Tuesday, April 28, 2009

The Salsoul Orchestra - The Salsoul Orchestra (1975)

This 1975 album introduced to the world to the slick yet groovy instrumental stylings of the Salsoul Orchestra, a group of Philadelphia session musicians spearheaded by vibes player Vincent Montana. Since many of the musicians (including Montana) also participated in the recordings of MFSB, it's not a big surprise that The Salsoul Orchestra explores a similar vein of orchestral soul. The difference between the two is that the Salsoul Orchestra explores a more Latin-oriented style with a heavy emphasis on congas and other forms of exotic percussion. This style is neatly encapsulated in the lead-off track "Salsoul Hustle," which is built on a contrast between a dreamy, string-led melody and a series of funky instrumental breakdowns spiced with conga tattoos. Other highlights in this style include "You're Just The Right Size," which layers sweet orchestrations and a female chorus cooing the title chant over a synthesizer-layered groove while "Salsoul Rainbow" glides forth on a fusillade of congas and wah-wah guitar riffs. On the downside, The Salsoul Orchestra occasionally allows their slickness to overpower their r&b backbone and the result is disco-flavored easy listening like "Tangerine" and "Love Letters." Another problem is the album's highlights, as funky as they are, often have a cookie-cutter feel to them: for instance, "Salsoul Hustle" and "Tale Of Three Cities" are built on strikingly similar arrangements that hinge on the contrast between string-led flights on fancy and funky grooves from the rhythm section. Despite these shortcomings, The Salsoul Orchestra shapes up as a solid disco album that will entertain anyone who enjoys orchestral soul. AMG - by Donald A. Guarisco.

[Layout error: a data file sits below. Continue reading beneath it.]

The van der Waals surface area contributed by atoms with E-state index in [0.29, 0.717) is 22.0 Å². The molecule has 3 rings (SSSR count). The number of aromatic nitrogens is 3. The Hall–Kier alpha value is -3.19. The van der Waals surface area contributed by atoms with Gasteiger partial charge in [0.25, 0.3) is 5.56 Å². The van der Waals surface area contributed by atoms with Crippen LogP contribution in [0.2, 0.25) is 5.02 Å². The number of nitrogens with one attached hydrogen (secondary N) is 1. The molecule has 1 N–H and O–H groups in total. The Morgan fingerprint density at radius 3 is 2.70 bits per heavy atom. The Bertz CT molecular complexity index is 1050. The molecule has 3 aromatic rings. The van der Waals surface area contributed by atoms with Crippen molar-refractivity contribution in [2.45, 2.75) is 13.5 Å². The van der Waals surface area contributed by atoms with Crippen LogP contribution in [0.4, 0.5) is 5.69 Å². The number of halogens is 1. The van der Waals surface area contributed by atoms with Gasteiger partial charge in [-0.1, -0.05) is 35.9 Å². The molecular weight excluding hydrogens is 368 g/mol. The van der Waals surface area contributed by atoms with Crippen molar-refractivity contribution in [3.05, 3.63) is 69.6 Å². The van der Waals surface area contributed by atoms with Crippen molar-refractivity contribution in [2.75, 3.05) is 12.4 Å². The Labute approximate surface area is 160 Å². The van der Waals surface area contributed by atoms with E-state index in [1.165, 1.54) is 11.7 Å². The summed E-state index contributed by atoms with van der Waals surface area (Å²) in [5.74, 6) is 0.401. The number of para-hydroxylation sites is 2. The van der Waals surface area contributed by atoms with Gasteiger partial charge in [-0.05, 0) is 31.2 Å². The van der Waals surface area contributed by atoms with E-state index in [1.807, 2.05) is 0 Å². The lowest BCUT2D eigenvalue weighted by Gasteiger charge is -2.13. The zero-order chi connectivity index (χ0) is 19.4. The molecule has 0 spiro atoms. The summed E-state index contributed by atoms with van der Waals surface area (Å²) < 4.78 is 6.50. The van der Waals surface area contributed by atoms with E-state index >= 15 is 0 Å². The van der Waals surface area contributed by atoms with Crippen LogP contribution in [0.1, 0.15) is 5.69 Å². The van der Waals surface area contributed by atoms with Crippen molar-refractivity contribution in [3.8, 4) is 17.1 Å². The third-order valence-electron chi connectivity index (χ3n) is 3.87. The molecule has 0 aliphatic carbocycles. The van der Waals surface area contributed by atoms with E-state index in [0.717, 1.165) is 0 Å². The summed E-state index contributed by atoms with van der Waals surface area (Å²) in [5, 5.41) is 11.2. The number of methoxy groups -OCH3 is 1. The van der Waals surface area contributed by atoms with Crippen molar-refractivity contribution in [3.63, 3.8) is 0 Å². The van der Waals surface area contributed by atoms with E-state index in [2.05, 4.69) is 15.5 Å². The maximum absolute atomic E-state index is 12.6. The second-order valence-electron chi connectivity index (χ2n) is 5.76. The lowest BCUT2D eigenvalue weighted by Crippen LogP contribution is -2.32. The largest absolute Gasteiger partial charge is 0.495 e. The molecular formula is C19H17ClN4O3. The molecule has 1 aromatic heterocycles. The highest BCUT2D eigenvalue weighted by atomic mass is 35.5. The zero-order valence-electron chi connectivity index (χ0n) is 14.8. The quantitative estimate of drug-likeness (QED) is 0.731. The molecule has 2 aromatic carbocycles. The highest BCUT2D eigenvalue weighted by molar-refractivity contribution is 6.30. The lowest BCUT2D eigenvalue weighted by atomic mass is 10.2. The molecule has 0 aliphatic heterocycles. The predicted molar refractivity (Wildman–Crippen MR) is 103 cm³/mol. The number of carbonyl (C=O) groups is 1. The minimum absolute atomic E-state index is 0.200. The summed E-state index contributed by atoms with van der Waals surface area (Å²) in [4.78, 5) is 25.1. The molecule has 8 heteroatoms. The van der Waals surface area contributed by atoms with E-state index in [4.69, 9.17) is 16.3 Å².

1. Salsoul Hustle

2. Get Happy

3. Chicago Bus Stop

4. You're Just the Right Size

5. Tangerine

6. Tale of Three Cities

7. Salsoul Rainbow

8. Love Letters

Sunday, December 21, 2008

Radio Tarifa - Rumba Argelina (1996)

The concept of this debut album from Spain's leading roots ensemble is that you are listening to a radio broadcast in Tarifa, Spain's southernmost point, so that you might hear a mixture of sounds from Spain and North Africa. And indeed fuzzy, distant radio sounds introduce one song and close the album. The album features an incredible variety of instruments, including among many others: guitar, tar (Persian lute), buzuki (Greek mandolin), derbouka (North African clay drum), ney (Arabic flute), crumhorn (a loud, buzzing Medieval wind instrument), and the Indian harmonium. The group is not shy about including modern popular instruments like soprano and tenor saxophone, electric organ, and electric bass. The album features almost as many styles as it does instruments, yet they tend to come together as one new style, rather than sounding like a musical salad. The album starts off with the title track, a smooth mix of rumba and flamenco. "Oye, China" is a love lament that plays the layered clip-clop rhythm of the plucked instruments off the more continuous sounds of the accordion and the breathy nsuri (Indian bamboo flute). "Lamma bada" is a straight reading of one of the most oft-played tunes of the Arab world, using Radio Tarifa's favored instruments, retaining the song's modal structure (i.e., all the instruments, even the bass, playing the same line at once). One song later in the album stands out from all the rest. It is an adaptation of a song by a Medieval troubadour named Walter von der Vogelweide originally called "Nu Alrest Lebe Ich Mir Werde," but which Radio Tarifa simply calls "Nu Alrest." Dominated by the crumhorns and the melancholy tenor of Javier Raibal, "Nu Alrest" carries a potent charge of fantasy and sadness, conjuring images of crossing the desert alone on camel. It is imagination like this that makes Rumba Argelina one of the most important world music albums of the 1990s. AMG - by Kurt Keefner.

1. Rumba Argelina
2. Oye China
3. Lamma Bada
4. Mañana
5. La Canal
6. El Baile De La Bola
7. Soledad
8. La Mosca
9. Tagos Del Agujero
10. Nu Alrest
11. La Pastora
12. Ronda De Sanabria
13. Bulerias Turcas
14. Nina

Friday, November 28, 2008

The RH Factor - Hard Groove (2003)